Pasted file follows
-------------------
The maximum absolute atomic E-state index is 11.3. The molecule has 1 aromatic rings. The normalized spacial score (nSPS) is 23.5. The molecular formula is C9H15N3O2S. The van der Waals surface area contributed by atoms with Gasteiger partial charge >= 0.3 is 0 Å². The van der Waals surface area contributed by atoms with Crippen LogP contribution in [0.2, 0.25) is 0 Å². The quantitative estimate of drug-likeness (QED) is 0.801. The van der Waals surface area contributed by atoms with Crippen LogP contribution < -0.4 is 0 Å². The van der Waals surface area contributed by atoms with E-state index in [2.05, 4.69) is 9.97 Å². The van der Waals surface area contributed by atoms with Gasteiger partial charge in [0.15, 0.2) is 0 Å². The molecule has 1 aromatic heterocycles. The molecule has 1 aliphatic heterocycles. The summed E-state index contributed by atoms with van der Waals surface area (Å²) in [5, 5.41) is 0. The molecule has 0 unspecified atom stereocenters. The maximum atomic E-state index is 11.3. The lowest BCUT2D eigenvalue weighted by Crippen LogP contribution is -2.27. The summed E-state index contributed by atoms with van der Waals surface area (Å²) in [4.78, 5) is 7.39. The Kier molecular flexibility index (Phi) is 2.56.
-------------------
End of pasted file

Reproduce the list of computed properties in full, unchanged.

The maximum absolute atomic E-state index is 11.3. The molecule has 1 aromatic rings. The normalized spacial score (nSPS) is 23.5. The molecular formula is C9H15N3O2S. The van der Waals surface area contributed by atoms with Gasteiger partial charge >= 0.3 is 0 Å². The van der Waals surface area contributed by atoms with Crippen LogP contribution in [0.2, 0.25) is 0 Å². The quantitative estimate of drug-likeness (QED) is 0.801. The van der Waals surface area contributed by atoms with Crippen LogP contribution < -0.4 is 0 Å². The van der Waals surface area contributed by atoms with E-state index in [2.05, 4.69) is 9.97 Å². The van der Waals surface area contributed by atoms with Gasteiger partial charge in [0.15, 0.2) is 0 Å². The molecule has 1 aromatic heterocycles. The molecule has 1 aliphatic heterocycles. The summed E-state index contributed by atoms with van der Waals surface area (Å²) in [5, 5.41) is 0. The molecule has 0 unspecified atom stereocenters. The maximum atomic E-state index is 11.3. The lowest BCUT2D eigenvalue weighted by Crippen LogP contribution is -2.27. The summed E-state index contributed by atoms with van der Waals surface area (Å²) in [4.78, 5) is 7.39. The Kier molecular flexibility index (Phi) is 2.56.